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Arizona Senate advances bills for religious groups

PHOENIX — A little religion could soon go a long way in avoiding unpopular
government mandates.

The Arizona Senate passed a trio of bills Wednesday that seek to lower property
taxes for religious institutions and make it easier for some people to sue over
the First Amendment, much to the chagrin of civil liberties and secular groups
who claim Arizona lawmakers are violating the U.S. Constitution by favoring the
faithful over non-believers.

The Republican majority passed the bills amid opposition from Democratic
lawmakers and with little debate. The legislation was backed by the powerful
Center for Arizona Policy, which wields significant influence over conservative
lawmakers in the Legislature.

Opponents of the measures argue religious institutions shouldn’t receive
special privileges not afforded to all Arizonans. They claim the bills seek to
legalize discrimination and to stall the ongoing battle to extend equal rights
to gay and secular communities.

“It is a bad precedent that the religious community is setting for the rest of
the state,” said Democratic Sen. Ed Ableser of Tempe. “It is all about taking
what’s for you and not sacrificing for the other.”

Senate Bill 1178 would allow people to sue over potential violations of
religious freedom. It passed in a 17-11 vote. It now goes to Gov. Jan Brewer for
approval. The GOP-led House backed the measure in a 32-24 vote last week.

Republican Sen. Steve Yarbrough of Chandler, the measure’s sponsor, said the
bill would not expand what people can claim a religious exemption for or alter
the legal test that courts will use in religious freedom cases. He said the
bill was not aimed at undermining a recent ordinance by the City of Phoenix that
expanded protections for lesbian, gay, bisexual and transgender people.

“It does not grant any new substantive rights,” he said of the bill.

Civil liberties and secular groups counter that Yarbrough and the Center for
Arizona Policy have sought to downplay the bill’s far-reaching implications.
They say the bill would allow people to break nearly any law and cite religious
freedom as a defense.

“I feel like they are being a little bit disingenuous,” said Serah Blain,
executive director of the Secular Coalition for Arizona, of reassurances that
the bill won’t drastically overhaul current state laws on religious freedom.
“Nobody really seems to have a clear sense of what this will do and that in of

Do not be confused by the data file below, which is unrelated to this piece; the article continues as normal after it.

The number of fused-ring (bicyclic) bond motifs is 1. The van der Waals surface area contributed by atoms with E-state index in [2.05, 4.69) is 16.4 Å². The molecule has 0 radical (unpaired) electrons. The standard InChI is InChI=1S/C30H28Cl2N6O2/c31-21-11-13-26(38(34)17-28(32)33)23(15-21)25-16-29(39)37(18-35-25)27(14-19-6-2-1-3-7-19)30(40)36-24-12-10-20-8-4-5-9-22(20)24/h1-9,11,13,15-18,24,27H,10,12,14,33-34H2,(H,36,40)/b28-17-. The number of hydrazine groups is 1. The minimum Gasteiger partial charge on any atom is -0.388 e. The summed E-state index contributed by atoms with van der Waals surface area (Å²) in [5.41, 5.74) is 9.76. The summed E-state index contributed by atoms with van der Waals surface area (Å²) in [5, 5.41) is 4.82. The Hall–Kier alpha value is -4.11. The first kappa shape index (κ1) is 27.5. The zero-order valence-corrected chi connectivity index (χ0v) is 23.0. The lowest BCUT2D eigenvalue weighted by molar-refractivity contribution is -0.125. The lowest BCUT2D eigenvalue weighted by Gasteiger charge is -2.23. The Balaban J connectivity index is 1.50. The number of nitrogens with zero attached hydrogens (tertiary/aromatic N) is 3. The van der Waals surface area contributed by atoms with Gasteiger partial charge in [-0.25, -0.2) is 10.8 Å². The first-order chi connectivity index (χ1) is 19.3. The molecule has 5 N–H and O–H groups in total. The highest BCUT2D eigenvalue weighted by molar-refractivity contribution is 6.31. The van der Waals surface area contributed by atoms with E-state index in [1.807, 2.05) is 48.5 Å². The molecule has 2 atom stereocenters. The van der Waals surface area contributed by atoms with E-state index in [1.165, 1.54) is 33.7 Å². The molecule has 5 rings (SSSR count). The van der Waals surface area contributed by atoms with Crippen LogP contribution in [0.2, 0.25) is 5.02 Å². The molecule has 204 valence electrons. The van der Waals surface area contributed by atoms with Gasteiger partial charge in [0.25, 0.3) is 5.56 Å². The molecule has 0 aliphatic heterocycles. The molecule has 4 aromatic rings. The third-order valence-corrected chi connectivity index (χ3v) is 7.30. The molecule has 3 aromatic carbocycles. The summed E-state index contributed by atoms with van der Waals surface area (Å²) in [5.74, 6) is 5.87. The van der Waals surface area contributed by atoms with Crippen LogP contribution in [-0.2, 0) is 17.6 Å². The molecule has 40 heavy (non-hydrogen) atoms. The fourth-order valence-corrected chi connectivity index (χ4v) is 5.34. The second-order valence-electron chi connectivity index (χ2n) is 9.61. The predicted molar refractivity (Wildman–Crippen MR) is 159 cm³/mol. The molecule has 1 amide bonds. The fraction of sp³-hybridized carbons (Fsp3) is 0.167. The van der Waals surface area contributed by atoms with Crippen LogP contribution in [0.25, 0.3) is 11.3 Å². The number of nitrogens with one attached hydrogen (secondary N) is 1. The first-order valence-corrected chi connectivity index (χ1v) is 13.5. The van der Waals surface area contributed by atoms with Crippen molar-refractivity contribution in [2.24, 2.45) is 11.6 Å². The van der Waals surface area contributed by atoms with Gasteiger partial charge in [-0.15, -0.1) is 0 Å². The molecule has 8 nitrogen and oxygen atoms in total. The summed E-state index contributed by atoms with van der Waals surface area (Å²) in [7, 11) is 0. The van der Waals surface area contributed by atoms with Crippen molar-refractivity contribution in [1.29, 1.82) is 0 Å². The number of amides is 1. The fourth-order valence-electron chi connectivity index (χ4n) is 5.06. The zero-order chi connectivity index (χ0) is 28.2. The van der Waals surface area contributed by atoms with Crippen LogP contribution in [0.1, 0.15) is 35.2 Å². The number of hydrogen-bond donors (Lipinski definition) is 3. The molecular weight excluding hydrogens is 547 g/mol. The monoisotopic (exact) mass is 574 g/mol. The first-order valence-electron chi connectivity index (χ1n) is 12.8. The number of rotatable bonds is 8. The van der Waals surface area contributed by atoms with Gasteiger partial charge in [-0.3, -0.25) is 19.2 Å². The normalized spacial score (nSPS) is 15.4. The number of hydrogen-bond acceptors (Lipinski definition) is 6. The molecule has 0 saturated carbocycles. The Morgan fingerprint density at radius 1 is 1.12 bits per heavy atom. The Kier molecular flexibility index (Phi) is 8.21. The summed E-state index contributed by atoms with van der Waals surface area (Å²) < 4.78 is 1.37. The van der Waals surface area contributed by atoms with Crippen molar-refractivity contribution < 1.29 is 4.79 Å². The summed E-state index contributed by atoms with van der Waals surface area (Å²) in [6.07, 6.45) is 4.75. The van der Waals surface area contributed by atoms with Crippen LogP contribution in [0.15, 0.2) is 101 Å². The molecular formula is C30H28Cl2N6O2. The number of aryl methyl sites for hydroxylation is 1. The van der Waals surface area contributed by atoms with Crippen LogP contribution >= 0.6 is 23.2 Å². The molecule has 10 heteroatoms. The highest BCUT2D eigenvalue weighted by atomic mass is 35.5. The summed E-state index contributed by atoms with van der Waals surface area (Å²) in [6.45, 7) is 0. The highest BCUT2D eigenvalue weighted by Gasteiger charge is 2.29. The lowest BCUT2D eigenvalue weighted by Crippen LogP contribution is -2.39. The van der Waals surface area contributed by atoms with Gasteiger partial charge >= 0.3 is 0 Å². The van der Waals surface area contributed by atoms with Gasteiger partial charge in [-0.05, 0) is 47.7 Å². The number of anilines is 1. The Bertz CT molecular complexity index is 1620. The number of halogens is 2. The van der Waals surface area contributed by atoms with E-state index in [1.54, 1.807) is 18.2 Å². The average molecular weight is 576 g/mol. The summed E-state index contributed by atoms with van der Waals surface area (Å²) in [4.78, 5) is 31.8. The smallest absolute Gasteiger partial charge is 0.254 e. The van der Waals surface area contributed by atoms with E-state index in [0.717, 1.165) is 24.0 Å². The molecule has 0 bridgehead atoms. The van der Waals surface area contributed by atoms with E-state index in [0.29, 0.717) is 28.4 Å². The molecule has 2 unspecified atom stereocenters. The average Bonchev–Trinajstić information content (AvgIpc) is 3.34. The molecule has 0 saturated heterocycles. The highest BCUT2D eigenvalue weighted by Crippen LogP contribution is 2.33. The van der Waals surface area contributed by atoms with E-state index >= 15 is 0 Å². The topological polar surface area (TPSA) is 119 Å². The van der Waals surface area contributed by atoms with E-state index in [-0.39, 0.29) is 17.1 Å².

itself makes this a dangerous bill. It seems irresponsible.”

Democratic Sen. Olivia Cajero Bedford of Tucson said the measure attacks
women’s health rights and could allow businesses to deny services to gay couples
under the guise of religious liberty. She said the bill was not about religious
freedom.

“It’s instead about people trying to use religion to discriminate against gay
individuals even when doing so is illegal under the law,” she said.

Religious groups would also receive new economic privileges under the proposed
laws.

House Bill 2446 would allow churches to avoid paying property taxes on vacant
land, a practice already in place in Maricopa County. The Senate passed it in a
17-11 vote. The House passed it in March in a 35-24 vote that also fell along
party lines.

Property used for worship is currently tax-exempt, but proponents of the
measure say state and local governments need a clear policy on whether vacant
land should be included under the exemption. Small governments that haven’t
recognized the undeveloped land when sending out property tax bills would have
to change their policies if the measure became law.

“It’s basically how we administer a religious exemption in Maricopa County
right now. It would not materially affect how we do business in these
situations,” said Paul Petersen, spokesman for the Maricopa property assessor.

Ableser said swindlers will easily be able to take advantage of the tax
exemption by posing as a religious institution and then sitting on vacant land
before selling it for profit. State and local governments will likely turn to
other taxpayers to recover the lost revenue, he said.

“In essence, this is a property tax increase for the rest of us,” he said.

The original version of the bill would have protected properties not used for
religious worship, including student dormitories and shelters owned by religious
groups. Local property tax assessors said it went too far, and the measure was
subsequently tempered.

House Bill 2645 would allow religious schools to avoid providing unemployment
benefits to private school teachers and daycare workers. It passed in a 16-12
vote. The House passed the measure 36-23 in March.

“It’s extremely harmful to the individuals working at churches,” said
Ableser, who deemed the measure unchristian.

Republican Sen. Chester Crandell of Heber seemed annoyed by Ableser’s
theological interpretations.

“There was no place where Christ ever said that the government should reach
into my pocket and take the money out and give it to the poor,” Crandell said.

Arizona law already allows organizations operating primarily for religious
purpose to avoid paying for unemployment benefits. Proponents argue that the
proposed law is necessary after some state tax officials recently started
interpreting the current religious exemption so that it only applies to church
staff and not private school teachers. They predict religious schools will go
bankrupt if they have to pay for unemployment benefits.

Blain said lawmakers need to honor the separation between church and state
established by the First Amendment.

“Those are religious privilege bills,” she said. “They allow religious
organizations to receive benefits that secular organizations providing the same
services don’t have access to. It’s essentially an example of government
privileging religion over non-religion.”

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